Choosing a Permanent Cosmetic Artist Based on Price
Contributed by an SPCP Member
Many people are price conscious when purchasing anything from groceries to homes. It’s normally prudent to be so. After all, why spend money you don’t have to? Competition is good; it keeps services from being available to only those in a particular income bracket. On the other hand, there are certain aspects of doing business that are more costly than others and that also supports many product prices. The lowest price is not always the same quality, or provided under the same controlled conditions as a price that has legal requirements, and/or health and safety elements factored in.
When looking for a permanent cosmetic artist, the consumer has a greater bit of homework to do than, for instance, looking at several dealers who offer the same automobile. This is your appearance, and some artist’s work will appeal to what you may be interested in more than others. You will also want to feel comfortable and assured that your health is not at risk. Needles and cross contamination of products and body fluids spread diseases if not handled in accordance with Occupational Safety and Health Administration (OSHA) or similar Bloodborne Pathogens mandates.
From a legislative perspective, the general public has come to assume or depend on the government to require licensing or permitting (this language will vary per locale) for almost all consumer services. That is not necessarily a good position to take. There are many places that do indeed legislate permanent cosmetics, but some do so only from a health and safety perspective; technical training is not called out as a requirement in the law. While a few regions have legislation that include a technical training program curriculum, others do not. In other words, “Assume nothing”.
As an example of inconsistencies, the latest Microblading technique that has enjoyed widespread media exposure (Television, magazines, social media), many regions have not included Microblading in the language of their tattooing and permanent cosmetic laws. As a result, a person with literally no or little training (two-day classes are advertised frequently) can legally, in the absence of legislative language that includes Microblading, offer services under conditions not consistent with the requirements of traditional tattoo and non-Microblading permanent cosmetic artists in the same locale. One would wonder why? Good question, and this same question would apply to any region where permanent cosmetics are offered without legal oversight, regardless of the technique.
All tattooing compromises the skin by pricking it with a needle grouping to deposit pigment. So why not legally recognize Microblading as tattooing? Words such as semi-permanent, temporary, not as deep, not a tattoo, etc., all of which are confusing to the general public, have thrown some lawmakers off their game, so to speak. Currently, there are efforts to enlighten legislators who make these legal decisions, but the process is slow.
How does all this affect the average person looking for permanent cosmetic services? The price of the service, although important, should be secondary to other more important issues. The following is a list of considerations:
- If your municipality has laws pertaining to permanent cosmetics, does the artist have evidence of compliance?
- After scheduling a consultation with the artist:
- Does she or he share your vision of what you expect from the service?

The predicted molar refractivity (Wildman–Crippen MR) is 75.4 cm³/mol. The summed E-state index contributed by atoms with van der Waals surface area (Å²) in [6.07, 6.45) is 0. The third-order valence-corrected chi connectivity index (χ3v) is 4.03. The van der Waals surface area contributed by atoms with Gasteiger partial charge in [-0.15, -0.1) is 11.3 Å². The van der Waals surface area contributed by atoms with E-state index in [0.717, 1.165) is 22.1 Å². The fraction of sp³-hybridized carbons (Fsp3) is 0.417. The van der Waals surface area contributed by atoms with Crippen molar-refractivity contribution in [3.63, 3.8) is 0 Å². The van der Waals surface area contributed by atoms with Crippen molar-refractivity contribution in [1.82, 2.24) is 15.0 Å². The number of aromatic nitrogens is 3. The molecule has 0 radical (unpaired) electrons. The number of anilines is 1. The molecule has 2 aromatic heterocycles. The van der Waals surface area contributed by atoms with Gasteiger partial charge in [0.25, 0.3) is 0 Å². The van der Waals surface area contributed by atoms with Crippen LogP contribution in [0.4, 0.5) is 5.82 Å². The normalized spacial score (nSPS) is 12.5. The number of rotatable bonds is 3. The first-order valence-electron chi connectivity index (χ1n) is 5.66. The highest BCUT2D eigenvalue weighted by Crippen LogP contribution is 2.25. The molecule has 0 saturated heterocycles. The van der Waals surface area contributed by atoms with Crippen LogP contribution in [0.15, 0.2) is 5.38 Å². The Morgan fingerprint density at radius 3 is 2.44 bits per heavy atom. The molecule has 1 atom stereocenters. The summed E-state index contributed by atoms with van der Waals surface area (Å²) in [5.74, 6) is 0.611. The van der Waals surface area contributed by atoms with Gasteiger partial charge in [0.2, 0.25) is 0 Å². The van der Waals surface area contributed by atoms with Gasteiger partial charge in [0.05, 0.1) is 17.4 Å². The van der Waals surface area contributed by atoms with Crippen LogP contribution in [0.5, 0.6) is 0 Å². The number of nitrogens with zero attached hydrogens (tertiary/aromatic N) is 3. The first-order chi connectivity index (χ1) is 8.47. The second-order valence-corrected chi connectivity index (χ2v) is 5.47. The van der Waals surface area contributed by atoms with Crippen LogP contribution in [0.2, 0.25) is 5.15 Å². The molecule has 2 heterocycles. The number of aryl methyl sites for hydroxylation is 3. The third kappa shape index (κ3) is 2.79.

- Were you able to effectively communicate with the artist?
- Does the artist’s makeup appear nice to you?
- Was the studio where the procedure will be conducted clean and esthetically pleasing?
- Were you offered a form to review your medical profile to ensure you are a good candidate for the service?
- Were you offered an informed consent form detailing out the service, the prices, the number of appointments that charge includes, and any possible side effects, and what to do in case of a medical problem?
- During the consultation were you offered a review of the artist’s portfolio to determine how their work appears immediately after the procedure and then after healing?
Pricing of any product or service on the market is often overhead-driven, and for a service offering, it is definitely price supported by a time-based consideration. Consider beginning with the SPCP Industry Study Vision 2015 for a general idea of what professionals have responded to what they are charging for different services. This is a good place to start. http://www.spcp.org/wp-content/uploads/2012/07/SPCP_Vision_2015_Final.pdf
Prices will indeed, as they should and do for all products and services, vary from artist to artist and from location to location. Some work in a medical office and commissions may be required. Some artists have lower, and some have higher, overhead expenses. Some artists have extensive fundamental and continuing educational costs.
What the consumer should consider is 1. Can I afford a well-trained artist who meets legislative oversight mandates, and one I feel comfortable will meet my expectations? 2. If I look to doing business with a person who either has no location mandates for their service, and who has little or no training evidence (typically in the form of certificates of training documents), am I at risk for not having my expectations met, or worse, risking a resulting health condition? 3. What are the ramifications of and options for poor permanent cosmetic work?
Much like everything in life, good decisions are required to expect good results. Most importantly when it comes to permanent cosmetics, the consumer should factor in a “no regrets” accommodation and be insightful and reasonable when choosing an artist for their work.
Under the right conditions, permanent cosmetics are the best thing a person could decide to do for themselves. Under the wrong conditions, the opposite is true.